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HomeSafetyOhio School Bus Crash Prompts Mock Casualty Training with First Responders

Ohio School Bus Crash Prompts Mock Casualty Training with First Responders

Following a school bus crash in May, officials at Buckeye Local School District in Rayland, Ohio, held a training event with first responders to better prepare firefighters if such an event occurred again.

On May 7, a school bus was driving up on a hill on County Road 15, when it encountered a van on the other side of the road with a flat tire. The bus driver saw the van and started slowing down. However, as she was approaching the van, a flatbed pickup truck came speeding over the hill in the opposite direction.

The pickup truck driver spotted the van and swerved into the adjacent lane, hitting the school bus head-on. The school bus was full of 25 high school students and the driver, who all managed to evacuate without serious injuries. Some students were transported to the hospital for minor head injuries and/or concussions.

The pick-up driver, who was a student at Buckeye local and the son of a district mechanic, was transported via helicopter from the scene. He reportedly suffered broken ribs and a collapsed lung but survived.

Tony Panepucci, the maintenance supervisor for the school district, said he was inspired to use the destroyed bus for training. Panepucci also serves as the Mt. Pleasant Fire Department chief and in his 36 years in the fire service had only participated in a school bus training once.

He explained that the all-day event took place on July 10 and was hosted in conjunction with rescue training company Crash Course Village. It consisted of three school buses that were donated by the district. First responders practiced on the first two buses. He explained they experimented with various techniques and tools while learning the proper way to cut the bus and which tools work best.

“Some of the tools that we thought would be used, weren’t used that much,” Panepucci said, adding that 46 first responders that serve the district were in attendance. “You always see on TV or the news or even in training the hydraulic tools and the jaws of life. And those were used sparingly, it was mainly the basic air chisel or sizzle tool, that we did a majority of the cutting with. So, that was something that we didn’t think of.”

The third bus was transformed into a real-life crash scenario, in which Buckeye Local School District bus drivers played as injured students. Director of Transportation Scott Celestin played the school bus driver in the mock casualty event, in which the firefighters had to cut him out of the bus seat.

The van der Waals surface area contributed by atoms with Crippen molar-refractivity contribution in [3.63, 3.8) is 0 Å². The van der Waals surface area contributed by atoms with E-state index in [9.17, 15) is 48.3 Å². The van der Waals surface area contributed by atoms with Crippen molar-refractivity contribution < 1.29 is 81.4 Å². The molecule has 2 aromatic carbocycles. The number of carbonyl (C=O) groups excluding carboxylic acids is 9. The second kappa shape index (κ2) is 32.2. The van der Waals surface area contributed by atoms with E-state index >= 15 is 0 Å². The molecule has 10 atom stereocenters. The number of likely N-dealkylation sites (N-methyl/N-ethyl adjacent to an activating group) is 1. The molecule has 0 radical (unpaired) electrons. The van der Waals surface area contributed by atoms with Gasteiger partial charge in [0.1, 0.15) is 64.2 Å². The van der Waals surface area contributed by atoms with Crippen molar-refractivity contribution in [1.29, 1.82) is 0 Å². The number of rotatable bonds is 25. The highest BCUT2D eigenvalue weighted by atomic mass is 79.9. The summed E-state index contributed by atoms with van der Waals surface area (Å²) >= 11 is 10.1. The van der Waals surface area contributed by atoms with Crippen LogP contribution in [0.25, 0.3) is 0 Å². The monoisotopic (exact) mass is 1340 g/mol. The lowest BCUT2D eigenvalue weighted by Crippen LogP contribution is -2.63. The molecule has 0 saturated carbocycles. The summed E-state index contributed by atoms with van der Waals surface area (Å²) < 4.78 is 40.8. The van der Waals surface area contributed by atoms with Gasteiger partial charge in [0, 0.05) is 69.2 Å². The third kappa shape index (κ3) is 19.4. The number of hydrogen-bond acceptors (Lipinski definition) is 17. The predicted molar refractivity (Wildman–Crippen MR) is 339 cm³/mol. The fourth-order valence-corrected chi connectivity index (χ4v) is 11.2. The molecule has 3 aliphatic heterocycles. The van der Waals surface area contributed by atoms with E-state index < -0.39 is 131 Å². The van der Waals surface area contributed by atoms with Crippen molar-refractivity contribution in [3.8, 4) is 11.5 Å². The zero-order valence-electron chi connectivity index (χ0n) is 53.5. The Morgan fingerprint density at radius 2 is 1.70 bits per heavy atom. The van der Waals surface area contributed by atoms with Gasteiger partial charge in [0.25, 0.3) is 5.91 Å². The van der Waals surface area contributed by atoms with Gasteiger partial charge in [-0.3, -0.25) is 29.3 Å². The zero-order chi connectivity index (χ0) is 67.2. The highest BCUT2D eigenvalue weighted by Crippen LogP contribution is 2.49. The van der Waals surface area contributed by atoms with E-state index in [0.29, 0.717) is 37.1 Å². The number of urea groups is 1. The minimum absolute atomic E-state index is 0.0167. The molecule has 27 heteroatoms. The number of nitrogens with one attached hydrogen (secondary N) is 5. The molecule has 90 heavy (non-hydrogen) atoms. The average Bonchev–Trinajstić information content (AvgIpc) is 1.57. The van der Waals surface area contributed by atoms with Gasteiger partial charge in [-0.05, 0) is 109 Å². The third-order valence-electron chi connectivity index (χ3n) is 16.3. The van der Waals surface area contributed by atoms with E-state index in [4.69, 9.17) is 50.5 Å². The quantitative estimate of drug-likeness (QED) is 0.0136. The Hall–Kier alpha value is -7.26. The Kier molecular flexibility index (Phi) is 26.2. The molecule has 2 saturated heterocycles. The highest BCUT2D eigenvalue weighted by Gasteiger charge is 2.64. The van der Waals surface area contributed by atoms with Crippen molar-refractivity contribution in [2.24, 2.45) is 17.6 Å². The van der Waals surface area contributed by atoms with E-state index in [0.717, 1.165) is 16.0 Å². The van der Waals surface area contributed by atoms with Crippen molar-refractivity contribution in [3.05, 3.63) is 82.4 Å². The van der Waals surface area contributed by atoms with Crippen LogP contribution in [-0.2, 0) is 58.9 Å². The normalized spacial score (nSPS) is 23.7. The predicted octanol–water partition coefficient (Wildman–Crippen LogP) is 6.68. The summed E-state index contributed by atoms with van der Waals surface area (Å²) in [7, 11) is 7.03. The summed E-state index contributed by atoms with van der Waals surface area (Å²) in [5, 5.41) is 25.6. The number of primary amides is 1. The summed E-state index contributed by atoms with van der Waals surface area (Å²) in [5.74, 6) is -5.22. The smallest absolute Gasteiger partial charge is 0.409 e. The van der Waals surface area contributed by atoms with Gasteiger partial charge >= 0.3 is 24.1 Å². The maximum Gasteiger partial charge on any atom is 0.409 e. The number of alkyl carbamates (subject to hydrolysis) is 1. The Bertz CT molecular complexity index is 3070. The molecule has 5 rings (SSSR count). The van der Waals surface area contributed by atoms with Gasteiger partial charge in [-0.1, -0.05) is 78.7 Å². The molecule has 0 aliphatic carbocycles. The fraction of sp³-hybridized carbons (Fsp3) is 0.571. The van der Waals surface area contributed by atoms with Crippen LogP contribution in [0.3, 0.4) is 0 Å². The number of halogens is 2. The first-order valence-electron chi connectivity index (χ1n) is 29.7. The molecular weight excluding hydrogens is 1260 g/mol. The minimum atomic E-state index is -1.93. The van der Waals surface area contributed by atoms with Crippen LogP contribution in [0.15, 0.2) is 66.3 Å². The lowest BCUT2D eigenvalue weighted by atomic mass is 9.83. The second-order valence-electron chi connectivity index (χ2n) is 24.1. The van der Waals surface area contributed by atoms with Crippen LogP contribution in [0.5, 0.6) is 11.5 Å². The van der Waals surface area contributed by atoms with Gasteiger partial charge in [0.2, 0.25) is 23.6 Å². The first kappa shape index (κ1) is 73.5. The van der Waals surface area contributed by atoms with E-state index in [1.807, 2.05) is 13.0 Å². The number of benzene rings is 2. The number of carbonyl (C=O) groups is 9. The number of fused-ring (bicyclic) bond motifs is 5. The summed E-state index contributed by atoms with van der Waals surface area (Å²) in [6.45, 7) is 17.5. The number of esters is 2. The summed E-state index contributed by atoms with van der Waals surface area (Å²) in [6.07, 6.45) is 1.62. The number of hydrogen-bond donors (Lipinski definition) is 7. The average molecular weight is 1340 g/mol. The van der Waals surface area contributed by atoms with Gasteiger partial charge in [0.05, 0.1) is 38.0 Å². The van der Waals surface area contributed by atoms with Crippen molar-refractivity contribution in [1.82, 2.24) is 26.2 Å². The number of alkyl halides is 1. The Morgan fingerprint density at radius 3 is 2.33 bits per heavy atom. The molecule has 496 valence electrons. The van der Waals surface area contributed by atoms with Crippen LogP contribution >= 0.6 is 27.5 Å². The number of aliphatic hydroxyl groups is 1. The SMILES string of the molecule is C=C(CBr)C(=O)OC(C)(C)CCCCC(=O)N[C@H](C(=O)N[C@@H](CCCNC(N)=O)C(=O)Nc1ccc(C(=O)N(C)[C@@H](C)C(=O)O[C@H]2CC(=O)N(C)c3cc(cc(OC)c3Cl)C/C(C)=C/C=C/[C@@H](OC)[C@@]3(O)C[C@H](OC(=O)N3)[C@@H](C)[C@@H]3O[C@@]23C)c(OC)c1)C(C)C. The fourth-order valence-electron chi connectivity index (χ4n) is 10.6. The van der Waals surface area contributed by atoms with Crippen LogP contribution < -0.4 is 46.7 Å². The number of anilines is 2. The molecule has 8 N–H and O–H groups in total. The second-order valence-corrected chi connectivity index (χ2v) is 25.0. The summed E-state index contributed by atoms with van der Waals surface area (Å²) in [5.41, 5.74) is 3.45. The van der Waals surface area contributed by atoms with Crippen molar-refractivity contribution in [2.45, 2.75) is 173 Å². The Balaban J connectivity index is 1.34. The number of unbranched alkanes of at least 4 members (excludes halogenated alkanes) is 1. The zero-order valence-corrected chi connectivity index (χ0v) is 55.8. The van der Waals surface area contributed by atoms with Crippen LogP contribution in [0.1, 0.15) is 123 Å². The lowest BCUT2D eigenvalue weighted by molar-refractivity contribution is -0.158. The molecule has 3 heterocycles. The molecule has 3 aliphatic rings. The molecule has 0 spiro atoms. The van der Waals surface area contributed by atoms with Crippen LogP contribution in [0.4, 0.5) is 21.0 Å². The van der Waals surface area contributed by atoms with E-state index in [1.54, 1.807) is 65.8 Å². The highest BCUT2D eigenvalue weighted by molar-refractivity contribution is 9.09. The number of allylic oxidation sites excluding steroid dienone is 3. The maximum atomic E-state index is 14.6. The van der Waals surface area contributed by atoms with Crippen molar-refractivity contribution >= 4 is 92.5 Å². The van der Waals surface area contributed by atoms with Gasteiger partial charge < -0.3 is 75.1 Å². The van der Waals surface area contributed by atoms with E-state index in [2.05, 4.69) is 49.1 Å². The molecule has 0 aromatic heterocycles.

“They broke the windows out, they cut through the bus, and they used the jaws of life to get the dash out around me,” Celestin recalled, noting that the firefighters carried him out of the bus.

(Photo courtesy of Scott Celestin.)

Of Celestin’s 17 school bus drivers on staff, 10 were in attendance. “[The drivers] found it very interesting and they learned a lot about buses and how they’re made. It gave them a sense of how the buses work and what’s going to happen in an accident and how to proceed,” he said.

Celestin added that his staff were happy to be a part of the event

“This training was invaluable,” Celestin said. “We all pray every day that you’ll never have to experience something like that but if you do, and you get this type of training … it could save minutes, possibly save lives.”

He explained that the biggest key is communication between the school district, fire department and EMTs.


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Meanwhile, Panepucci is in the unique position of communicating with both the school district and the fire department in near real-time.

“Being the fire chief, I have a radio to communicate with 911 and also a school radio,” Panepucci explained, noting that he is also an EMT. “So, if there is an incident, I respond both as an employee and then as a first responder — from school bus [crashes] to bomb threats or fire alarms. It’s just kind of worked together then I’m able to communicate with all the fire departments and with first responders coming to the scene. I can give them a report before they get there. So, it’s been beneficial.”

Panepucci said he hopes training like these can happen more often, but due to the amount of time and resources, it takes, for instance needing school buses, for some it could be a once-in-a-lifetime training.

Panepucci added that event wouldn’t have been possible without the sponsorship from the Special Tactics and Rescue Training Program, also known as START, as well as the help from Bill’s Towing and Recovery.

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